Disordering of crystal lattice induced by irradiation with fast neutrons and other high-energy particles is used for the deep modification of electrical and optical properties of diamonds via significant nanoscale restructuring and defects engineering. Raman spectroscopy was employed to investigate the nature of radiation damage below the critical graphitization level created when chemical vapor deposition and natural diamonds are irradiated by fast neutrons with fluencies from 1 × 1018
to 3 × 1020
and annealed at the 100–1700 °C range. The significant changes in the diamond Raman spectra versus the neutron-irradiated conditions are associated with the formation of intrinsic irradiation-induced defects that do not completely destroy the crystalline feature but decrease the phonon coherence length as the neutron dose increases. It was shown that the Raman spectrum of radiation-damaged diamonds is determined by the phonon confinement effect and that the boson peak is present in the Raman spectra up to annealing at 800–1000 °C. Three groups of defect-induced bands (first group = 260, 495, and 730 cm−1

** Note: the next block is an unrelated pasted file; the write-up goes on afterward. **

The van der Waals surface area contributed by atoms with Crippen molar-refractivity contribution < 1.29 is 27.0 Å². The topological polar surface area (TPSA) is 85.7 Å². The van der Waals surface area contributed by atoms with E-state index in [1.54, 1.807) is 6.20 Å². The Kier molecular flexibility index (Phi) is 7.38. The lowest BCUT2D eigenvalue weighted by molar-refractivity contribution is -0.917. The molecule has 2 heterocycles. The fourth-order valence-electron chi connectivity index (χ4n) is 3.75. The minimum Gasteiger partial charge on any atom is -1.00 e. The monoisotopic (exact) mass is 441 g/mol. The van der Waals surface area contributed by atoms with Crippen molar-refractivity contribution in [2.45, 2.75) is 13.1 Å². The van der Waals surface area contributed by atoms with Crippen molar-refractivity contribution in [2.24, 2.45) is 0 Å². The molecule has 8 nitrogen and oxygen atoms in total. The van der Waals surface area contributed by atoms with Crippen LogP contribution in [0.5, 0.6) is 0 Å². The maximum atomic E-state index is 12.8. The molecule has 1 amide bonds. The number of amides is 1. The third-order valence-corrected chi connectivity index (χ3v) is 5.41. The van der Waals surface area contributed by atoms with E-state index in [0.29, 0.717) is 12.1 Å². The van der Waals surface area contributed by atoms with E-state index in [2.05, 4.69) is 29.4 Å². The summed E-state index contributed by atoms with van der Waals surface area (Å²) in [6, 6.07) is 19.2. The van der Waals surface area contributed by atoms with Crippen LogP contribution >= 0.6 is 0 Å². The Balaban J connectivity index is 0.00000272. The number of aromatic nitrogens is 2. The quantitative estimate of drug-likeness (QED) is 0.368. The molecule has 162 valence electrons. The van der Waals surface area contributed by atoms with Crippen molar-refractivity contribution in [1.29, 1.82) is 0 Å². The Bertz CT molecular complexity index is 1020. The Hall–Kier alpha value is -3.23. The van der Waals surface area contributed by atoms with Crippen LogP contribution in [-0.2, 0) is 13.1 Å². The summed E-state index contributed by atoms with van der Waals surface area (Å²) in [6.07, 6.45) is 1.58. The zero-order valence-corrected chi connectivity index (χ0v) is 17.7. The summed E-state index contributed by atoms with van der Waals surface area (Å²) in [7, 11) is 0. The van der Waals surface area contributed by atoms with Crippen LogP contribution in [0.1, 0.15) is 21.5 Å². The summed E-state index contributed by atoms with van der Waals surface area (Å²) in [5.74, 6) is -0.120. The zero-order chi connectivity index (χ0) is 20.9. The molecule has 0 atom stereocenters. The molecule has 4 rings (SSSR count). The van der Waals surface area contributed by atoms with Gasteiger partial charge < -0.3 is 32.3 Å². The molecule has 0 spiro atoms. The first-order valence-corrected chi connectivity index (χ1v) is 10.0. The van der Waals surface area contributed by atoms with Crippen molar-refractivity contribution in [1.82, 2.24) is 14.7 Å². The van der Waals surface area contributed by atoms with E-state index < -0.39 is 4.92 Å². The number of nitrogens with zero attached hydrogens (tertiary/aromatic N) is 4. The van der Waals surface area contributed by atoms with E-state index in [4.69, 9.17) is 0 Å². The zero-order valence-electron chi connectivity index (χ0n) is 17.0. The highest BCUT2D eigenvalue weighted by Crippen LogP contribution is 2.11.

; second group = 230, 500, 530, 685, and 760 cm–1
; and third group = 335, 1390, 1415, and 1740 cm−1
) were observed in Raman spectra of fast-neutron-irradiated diamonds.
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